Argentina is looking to escape another sovereign debt default by placing its restructured debt under local law instead of US law, to bypass the US supreme court decision that saw the Latin American country facing the repayment of $15bn in debt in one chunk.
The supreme court ruled for the hedge funds Argentina has been battling for the last decade, after they refused to take part in a debt restructuring process following the country's default in 2001. If no solution is found by 30 June then US courts will block Argentina from making payments on its debt, resulting in a default.
Reuters reported the Argentine economy minister, Axel Kicillof, as saying:
We cannot allow (holdouts) to prevent us from honouring our commitments to creditors. For this reason we are starting the steps to start a debt swap to pay them in Argentina under Argentine law.
The problem with this, according to Joseph Cotterill at the FT, is that moving bonds away from the jurisdiction of the US courts isn't terribly clever, given that the courts are unhappy with Argentina anyway and further antagonism reduces the chance of postponing the injunction.
This is an issue, says Cotterill, because the Argentines intend to continue negotiating with the court order's author, Judge Griesa while they try to move the bonds out of his reach.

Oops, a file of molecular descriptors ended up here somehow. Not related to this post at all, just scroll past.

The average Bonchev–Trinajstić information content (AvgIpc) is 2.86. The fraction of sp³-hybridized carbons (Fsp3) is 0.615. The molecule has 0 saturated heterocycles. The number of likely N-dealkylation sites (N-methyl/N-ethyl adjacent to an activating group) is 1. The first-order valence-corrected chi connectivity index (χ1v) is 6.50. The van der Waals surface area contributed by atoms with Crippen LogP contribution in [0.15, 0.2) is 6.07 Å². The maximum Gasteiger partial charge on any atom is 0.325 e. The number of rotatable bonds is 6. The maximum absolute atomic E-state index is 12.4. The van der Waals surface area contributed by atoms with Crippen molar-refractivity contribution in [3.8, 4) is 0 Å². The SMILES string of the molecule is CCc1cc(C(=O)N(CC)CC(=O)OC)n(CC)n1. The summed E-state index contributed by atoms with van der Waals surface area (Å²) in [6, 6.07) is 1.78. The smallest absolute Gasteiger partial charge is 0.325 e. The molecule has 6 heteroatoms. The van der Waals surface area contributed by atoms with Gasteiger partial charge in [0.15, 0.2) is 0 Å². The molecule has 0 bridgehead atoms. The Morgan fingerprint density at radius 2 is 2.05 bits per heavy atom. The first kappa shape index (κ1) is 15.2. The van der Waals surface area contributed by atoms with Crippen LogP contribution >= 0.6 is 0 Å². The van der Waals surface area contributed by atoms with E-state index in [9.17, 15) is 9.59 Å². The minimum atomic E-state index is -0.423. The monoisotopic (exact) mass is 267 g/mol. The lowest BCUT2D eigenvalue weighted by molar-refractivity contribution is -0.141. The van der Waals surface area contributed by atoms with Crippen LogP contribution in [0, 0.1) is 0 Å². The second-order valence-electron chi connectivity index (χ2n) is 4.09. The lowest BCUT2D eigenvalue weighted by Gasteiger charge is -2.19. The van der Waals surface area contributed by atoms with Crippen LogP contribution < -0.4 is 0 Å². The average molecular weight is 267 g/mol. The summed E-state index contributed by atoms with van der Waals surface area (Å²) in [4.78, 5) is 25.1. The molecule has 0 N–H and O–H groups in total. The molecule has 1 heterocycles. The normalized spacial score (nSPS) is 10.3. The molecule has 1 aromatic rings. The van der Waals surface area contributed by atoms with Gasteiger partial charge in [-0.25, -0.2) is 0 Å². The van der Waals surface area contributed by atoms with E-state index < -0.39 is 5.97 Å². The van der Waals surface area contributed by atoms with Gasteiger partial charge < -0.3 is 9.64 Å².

As Business Insider reports, Argentina's populist president Cristina Fernandez de Kirchner gave a long, public speech on the subject this week, in which she said Argentina was "willing to negotiate, but not willing to be extorted by the international markets." She called those who had invested in Argentine bonds when they were at junk status as "vultures."
The problem for Kirchner is that when it comes to economics she has somewhat alienated the international community with the hostile takeover of Spanish oil company Repsol, with whom a compensation deal was reached in February.
What is more, the Argentine economy is not in fine fettle, GDP growth slowed to 1.4 per cent at the end of 2013 and the inflation rate is probably dangerously high at 25 per cent, far higher than official figures suggest. Even the official rate of around 11 per cent is far higher than the regional average. Argentines with longer memories will recall the misery of hyperinflation well - levels topped 3000 percent in 1989.
The results of this latest tussle will be keenly watched as an Argentine default would have a big effect on the regional economy. The effects of the 1998 - 2002 great depression and the 2001 default are not forgotten either.